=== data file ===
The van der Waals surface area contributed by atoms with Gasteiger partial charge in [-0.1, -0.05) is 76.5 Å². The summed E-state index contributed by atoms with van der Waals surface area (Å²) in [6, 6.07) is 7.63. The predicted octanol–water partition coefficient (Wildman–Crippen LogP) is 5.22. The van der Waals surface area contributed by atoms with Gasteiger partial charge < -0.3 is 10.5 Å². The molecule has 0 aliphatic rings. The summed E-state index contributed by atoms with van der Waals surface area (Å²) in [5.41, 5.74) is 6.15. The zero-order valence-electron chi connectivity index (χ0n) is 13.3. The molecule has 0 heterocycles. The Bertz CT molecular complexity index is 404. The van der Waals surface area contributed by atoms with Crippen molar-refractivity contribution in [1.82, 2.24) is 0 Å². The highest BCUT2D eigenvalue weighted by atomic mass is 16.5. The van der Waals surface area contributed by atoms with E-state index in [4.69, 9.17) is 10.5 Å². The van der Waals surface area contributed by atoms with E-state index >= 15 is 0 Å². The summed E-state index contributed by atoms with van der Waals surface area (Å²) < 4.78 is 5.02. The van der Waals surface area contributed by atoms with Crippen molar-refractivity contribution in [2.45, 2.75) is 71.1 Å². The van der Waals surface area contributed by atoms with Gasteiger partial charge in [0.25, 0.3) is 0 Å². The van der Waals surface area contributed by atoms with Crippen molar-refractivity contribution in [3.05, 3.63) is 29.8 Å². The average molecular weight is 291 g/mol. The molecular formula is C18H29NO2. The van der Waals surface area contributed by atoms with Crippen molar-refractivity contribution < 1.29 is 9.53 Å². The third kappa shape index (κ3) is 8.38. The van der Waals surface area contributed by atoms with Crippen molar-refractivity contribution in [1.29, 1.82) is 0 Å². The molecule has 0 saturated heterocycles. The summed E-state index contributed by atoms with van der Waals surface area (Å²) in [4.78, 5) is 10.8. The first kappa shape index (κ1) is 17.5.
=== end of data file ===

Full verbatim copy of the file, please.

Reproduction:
The van der Waals surface area contributed by atoms with Gasteiger partial charge in [-0.1, -0.05) is 76.5 Å². The summed E-state index contributed by atoms with van der Waals surface area (Å²) in [6, 6.07) is 7.63. The predicted octanol–water partition coefficient (Wildman–Crippen LogP) is 5.22. The van der Waals surface area contributed by atoms with Gasteiger partial charge < -0.3 is 10.5 Å². The molecule has 0 aliphatic rings. The summed E-state index contributed by atoms with van der Waals surface area (Å²) in [5.41, 5.74) is 6.15. The zero-order valence-electron chi connectivity index (χ0n) is 13.3. The molecule has 0 heterocycles. The Bertz CT molecular complexity index is 404. The van der Waals surface area contributed by atoms with Crippen molar-refractivity contribution in [1.82, 2.24) is 0 Å². The highest BCUT2D eigenvalue weighted by atomic mass is 16.5. The van der Waals surface area contributed by atoms with E-state index in [4.69, 9.17) is 10.5 Å². The van der Waals surface area contributed by atoms with E-state index >= 15 is 0 Å². The summed E-state index contributed by atoms with van der Waals surface area (Å²) < 4.78 is 5.02. The van der Waals surface area contributed by atoms with Crippen molar-refractivity contribution in [2.45, 2.75) is 71.1 Å². The van der Waals surface area contributed by atoms with Gasteiger partial charge in [0.25, 0.3) is 0 Å². The van der Waals surface area contributed by atoms with Crippen molar-refractivity contribution in [3.05, 3.63) is 29.8 Å². The average molecular weight is 291 g/mol. The molecular formula is C18H29NO2. The van der Waals surface area contributed by atoms with Crippen molar-refractivity contribution < 1.29 is 9.53 Å². The third kappa shape index (κ3) is 8.38. The van der Waals surface area contributed by atoms with Crippen molar-refractivity contribution in [1.29, 1.82) is 0 Å². The molecule has 0 saturated heterocycles. The summed E-state index contributed by atoms with van der Waals surface area (Å²) in [4.78, 5) is 10.8. The first kappa shape index (κ1) is 17.5.